As the Civil War was coming to a close, Dodge's Department of the Missouri was expanded to include the departments of Kansas, Nebraska and Utah. During the summer of 1865, Sioux, Cheyenne and Arapaho Indians had been raiding the Bozeman Trail and overland mail routes. Dodge ordered a punitive campaign to quell these raids, which came to be known as the Powder River Expedition.[22] Field command of the expedition was given to Brig. Gen. Patrick Edward Connor, who commanded the District of Utah. Connor's men inflicted a decisive defeat on the Arapaho Indians at the Battle of the Tongue River, but the expedition in general was inconclusive and eventually escalated into Red Cloud's War.


Dodge at right center shaking hands with Samuel S. Montague at the Golden Spike Ceremony. Photograph by Andrew J. Russell.

During the 1865 campaign in the Laramie Mountains in Wyoming (known then as the Black Hills), while escaping from a war-party, Dodge realized he had found a pass for the Union Pacific Railroad, west of the Platte River. In May 1866, he resigned from the military and, with the endorsement of Generals Grant and Sherman, became the Union Pacific's chief engineer and thus a leading figure in the construction of the Transcontinental Railroad.[4]

Dodge's job was to plan the route and devise solutions to any obstacles encountered. Dodge had been hired by Herbert M. "Hub" Hoxie, a former Lincoln appointee and winner of the contract to build the first 250 miles of the Union Pacific Railroad. Hoxie assigned the contract to investor Thomas C. Durant who was later prosecuted for attempts to manipulate the route to suit his land-holdings.[4] This brought him into vicious conflict with Dodge and Hoxie. Eventually Durant imposed a consulting engineer named Silas Seymour to spy and interfere with Dodge's decisions.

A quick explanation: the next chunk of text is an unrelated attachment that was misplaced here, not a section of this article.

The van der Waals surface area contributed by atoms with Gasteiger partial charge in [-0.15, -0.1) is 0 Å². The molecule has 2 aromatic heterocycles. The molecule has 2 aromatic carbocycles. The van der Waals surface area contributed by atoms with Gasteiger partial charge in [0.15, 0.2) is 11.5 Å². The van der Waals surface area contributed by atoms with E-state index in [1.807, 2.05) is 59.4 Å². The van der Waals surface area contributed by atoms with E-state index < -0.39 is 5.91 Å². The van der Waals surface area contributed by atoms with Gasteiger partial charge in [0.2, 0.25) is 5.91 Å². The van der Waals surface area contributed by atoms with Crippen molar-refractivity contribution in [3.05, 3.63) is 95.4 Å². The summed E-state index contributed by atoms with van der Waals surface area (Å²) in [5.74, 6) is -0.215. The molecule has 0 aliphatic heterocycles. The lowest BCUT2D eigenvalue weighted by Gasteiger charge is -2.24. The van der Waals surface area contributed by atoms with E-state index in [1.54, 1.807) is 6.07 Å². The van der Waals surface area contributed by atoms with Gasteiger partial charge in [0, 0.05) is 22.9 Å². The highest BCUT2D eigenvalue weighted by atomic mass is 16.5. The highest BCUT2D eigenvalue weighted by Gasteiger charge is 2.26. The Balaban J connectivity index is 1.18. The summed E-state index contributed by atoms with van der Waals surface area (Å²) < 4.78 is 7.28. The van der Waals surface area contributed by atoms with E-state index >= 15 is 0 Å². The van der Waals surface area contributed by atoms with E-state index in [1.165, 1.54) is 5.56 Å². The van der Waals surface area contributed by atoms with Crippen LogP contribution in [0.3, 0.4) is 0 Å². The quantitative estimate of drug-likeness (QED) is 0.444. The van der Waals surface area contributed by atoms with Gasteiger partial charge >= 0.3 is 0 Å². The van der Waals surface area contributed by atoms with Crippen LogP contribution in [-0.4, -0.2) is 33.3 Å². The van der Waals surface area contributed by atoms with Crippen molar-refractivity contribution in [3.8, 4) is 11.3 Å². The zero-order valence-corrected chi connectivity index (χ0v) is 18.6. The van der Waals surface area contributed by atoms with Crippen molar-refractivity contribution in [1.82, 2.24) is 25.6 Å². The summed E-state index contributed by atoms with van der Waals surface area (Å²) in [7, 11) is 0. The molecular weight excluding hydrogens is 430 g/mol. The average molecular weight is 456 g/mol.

Seeing that Durant was making a fortune, Dodge bought shares in Durant's company, Crédit Mobilier, which was the main contractor on the project. He made a substantial profit, but when the scandal of Durant's dealings emerged, Dodge removed himself to Texas to avoid testifying in the inquiry.[4]

Politics and later life[edit]

Dodge's house in Council Bluffs, Iowa